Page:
Fast forward to this fall, and the bottom. To say that we are concerned here in small town Alberta is a gross understatement. Everywhere you go, no one-for the first time I’ve seen in the ups and downs of this life, has much hope for the future here. There are no answers and the people are not sure what to do. It is like we are lambs being led to the slaughter. So I am doing all I know how, which is use my voice to appeal to those who are here to represent us, the Canadians who aren’t sure where their next paycheque is coming from. The ads for work in just our small town have gone from multiple posting just two months ago, to none that are not just part time retail, if any at all. People are on our local social media pages begging for any opportunities. The halt of pipelines has been the kick while we’re down. And the passing of Bill c69 is the stomp on our backs while we try to take cover.
I won’t pretend I know all the ins and outs of politics, but I like to think that I keep up and am reasonably informed. I have been following the media talk over Bill C69 for the past few years, on both sides, and it is literally keeping me up at night. I have children to feed, I have a son who just graduated from high school and is starting a trade apprenticeship with hopes of going to college soon. I have a mortgage that does not care what the oil prices are, and like I said, we had just begun to see the light from 2015/16 when the bottom fell out again. We have no other options but to plea to your common sense to vote against this bill. The pundits, the CEO’s, the commentators, the financial experts are all waving red flags; beseeching this bill to stop before it puts the nail in our economic coffin. This won’t just affect me, and my family, we won’t be the only ones who lose our livelihood we’ve worked so hard for all our lives. The effects will be a tsunami felt across the nation. I don’t understand why we have reached this point, but here we are. I feel quite confident in predicting that the Middle East will no longer ship their oil here on the house when Canada is broke and we are freezing and hungry. We’ve always been a nation of hard work and doing what needs to be done to make things right. And now I’m asking you to do what’s right for your people, the actual ones you serve.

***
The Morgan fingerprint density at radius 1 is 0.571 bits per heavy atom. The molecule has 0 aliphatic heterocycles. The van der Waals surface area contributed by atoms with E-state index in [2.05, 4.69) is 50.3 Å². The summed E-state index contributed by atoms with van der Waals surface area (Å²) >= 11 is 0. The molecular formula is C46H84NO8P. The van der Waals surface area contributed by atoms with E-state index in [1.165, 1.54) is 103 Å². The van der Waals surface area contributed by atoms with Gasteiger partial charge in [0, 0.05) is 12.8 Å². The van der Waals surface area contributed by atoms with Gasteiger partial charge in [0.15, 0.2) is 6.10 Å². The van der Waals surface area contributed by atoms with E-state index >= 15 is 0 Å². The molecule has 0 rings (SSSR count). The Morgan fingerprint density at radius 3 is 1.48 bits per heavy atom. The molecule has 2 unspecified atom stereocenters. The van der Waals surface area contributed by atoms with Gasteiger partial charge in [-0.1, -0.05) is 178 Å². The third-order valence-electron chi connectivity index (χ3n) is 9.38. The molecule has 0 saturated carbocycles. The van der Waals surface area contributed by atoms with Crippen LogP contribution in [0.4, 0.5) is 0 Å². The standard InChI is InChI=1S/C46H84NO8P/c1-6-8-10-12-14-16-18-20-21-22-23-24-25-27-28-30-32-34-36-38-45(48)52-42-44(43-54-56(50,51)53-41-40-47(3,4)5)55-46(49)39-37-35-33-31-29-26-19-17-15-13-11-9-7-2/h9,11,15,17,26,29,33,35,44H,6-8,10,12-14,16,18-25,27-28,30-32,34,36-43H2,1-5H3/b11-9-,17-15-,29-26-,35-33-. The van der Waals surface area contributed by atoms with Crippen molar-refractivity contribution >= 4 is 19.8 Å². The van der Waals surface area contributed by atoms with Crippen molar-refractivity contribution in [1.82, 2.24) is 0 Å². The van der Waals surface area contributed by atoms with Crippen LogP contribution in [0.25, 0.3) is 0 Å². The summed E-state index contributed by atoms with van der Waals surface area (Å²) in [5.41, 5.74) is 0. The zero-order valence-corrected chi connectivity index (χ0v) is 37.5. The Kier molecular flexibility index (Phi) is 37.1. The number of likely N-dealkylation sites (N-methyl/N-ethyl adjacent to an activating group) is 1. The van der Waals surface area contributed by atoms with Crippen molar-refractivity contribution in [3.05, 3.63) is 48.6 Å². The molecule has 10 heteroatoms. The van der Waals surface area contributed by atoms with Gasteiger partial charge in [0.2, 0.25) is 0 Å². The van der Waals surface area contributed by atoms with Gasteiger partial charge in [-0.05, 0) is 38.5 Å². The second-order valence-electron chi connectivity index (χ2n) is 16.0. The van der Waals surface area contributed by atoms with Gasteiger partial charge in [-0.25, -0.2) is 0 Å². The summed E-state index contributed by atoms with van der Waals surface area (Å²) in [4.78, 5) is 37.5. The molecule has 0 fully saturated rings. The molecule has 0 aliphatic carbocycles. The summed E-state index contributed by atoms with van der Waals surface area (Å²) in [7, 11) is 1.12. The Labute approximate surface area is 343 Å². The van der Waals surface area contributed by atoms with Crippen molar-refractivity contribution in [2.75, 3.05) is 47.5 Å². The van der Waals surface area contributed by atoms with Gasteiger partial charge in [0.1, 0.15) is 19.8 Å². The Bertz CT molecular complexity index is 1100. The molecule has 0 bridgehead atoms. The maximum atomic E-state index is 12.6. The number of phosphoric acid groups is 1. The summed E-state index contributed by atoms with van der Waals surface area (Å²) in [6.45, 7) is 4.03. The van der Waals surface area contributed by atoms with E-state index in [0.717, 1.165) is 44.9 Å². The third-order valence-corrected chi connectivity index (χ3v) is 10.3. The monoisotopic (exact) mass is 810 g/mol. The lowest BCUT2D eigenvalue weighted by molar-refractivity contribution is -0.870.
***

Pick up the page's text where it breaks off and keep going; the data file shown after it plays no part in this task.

The future of Canada’s resource industry, and quite frankly, our National quality of life and economy, today sits in the hands of Canada’s 95 Senators. I implore you to consider my letter and vote against Bill c69, or send it back to the house, at the very least.
Thank you humbly for your time, and consideration of my letter.
Someone who would like to sleep at night